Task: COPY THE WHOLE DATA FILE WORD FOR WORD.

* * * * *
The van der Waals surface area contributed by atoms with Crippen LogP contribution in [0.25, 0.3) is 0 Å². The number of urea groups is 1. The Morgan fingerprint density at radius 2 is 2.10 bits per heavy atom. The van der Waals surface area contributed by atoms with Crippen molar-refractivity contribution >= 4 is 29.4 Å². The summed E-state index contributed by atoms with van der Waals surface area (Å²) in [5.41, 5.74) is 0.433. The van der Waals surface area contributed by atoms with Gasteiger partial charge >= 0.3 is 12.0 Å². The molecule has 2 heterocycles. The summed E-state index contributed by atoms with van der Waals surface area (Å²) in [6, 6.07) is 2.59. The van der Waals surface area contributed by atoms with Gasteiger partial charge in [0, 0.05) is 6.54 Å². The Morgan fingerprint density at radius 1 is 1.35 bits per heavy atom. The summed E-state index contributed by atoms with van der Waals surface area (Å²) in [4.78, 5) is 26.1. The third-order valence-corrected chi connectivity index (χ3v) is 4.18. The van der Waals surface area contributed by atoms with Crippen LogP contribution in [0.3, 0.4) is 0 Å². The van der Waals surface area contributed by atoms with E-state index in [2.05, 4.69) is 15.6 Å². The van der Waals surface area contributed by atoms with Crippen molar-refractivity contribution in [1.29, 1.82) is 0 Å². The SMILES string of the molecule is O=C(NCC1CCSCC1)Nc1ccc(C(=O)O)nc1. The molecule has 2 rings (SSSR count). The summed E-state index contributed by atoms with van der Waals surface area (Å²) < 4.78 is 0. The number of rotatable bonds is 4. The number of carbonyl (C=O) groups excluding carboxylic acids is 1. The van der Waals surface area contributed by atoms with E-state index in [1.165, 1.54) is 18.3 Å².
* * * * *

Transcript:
The van der Waals surface area contributed by atoms with Crippen LogP contribution in [0.25, 0.3) is 0 Å². The number of urea groups is 1. The Morgan fingerprint density at radius 2 is 2.10 bits per heavy atom. The van der Waals surface area contributed by atoms with Crippen molar-refractivity contribution >= 4 is 29.4 Å². The summed E-state index contributed by atoms with van der Waals surface area (Å²) in [5.41, 5.74) is 0.433. The van der Waals surface area contributed by atoms with Gasteiger partial charge >= 0.3 is 12.0 Å². The molecule has 2 heterocycles. The summed E-state index contributed by atoms with van der Waals surface area (Å²) in [6, 6.07) is 2.59. The van der Waals surface area contributed by atoms with Gasteiger partial charge in [0, 0.05) is 6.54 Å². The Morgan fingerprint density at radius 1 is 1.35 bits per heavy atom. The summed E-state index contributed by atoms with van der Waals surface area (Å²) in [4.78, 5) is 26.1. The third-order valence-corrected chi connectivity index (χ3v) is 4.18. The van der Waals surface area contributed by atoms with Crippen LogP contribution in [0.3, 0.4) is 0 Å². The van der Waals surface area contributed by atoms with E-state index in [2.05, 4.69) is 15.6 Å². The van der Waals surface area contributed by atoms with Crippen molar-refractivity contribution in [1.29, 1.82) is 0 Å². The SMILES string of the molecule is O=C(NCC1CCSCC1)Nc1ccc(C(=O)O)nc1. The molecule has 2 rings (SSSR count). The summed E-state index contributed by atoms with van der Waals surface area (Å²) < 4.78 is 0. The number of rotatable bonds is 4. The number of carbonyl (C=O) groups excluding carboxylic acids is 1. The van der Waals surface area contributed by atoms with E-state index in [1.165, 1.54) is 18.3 Å².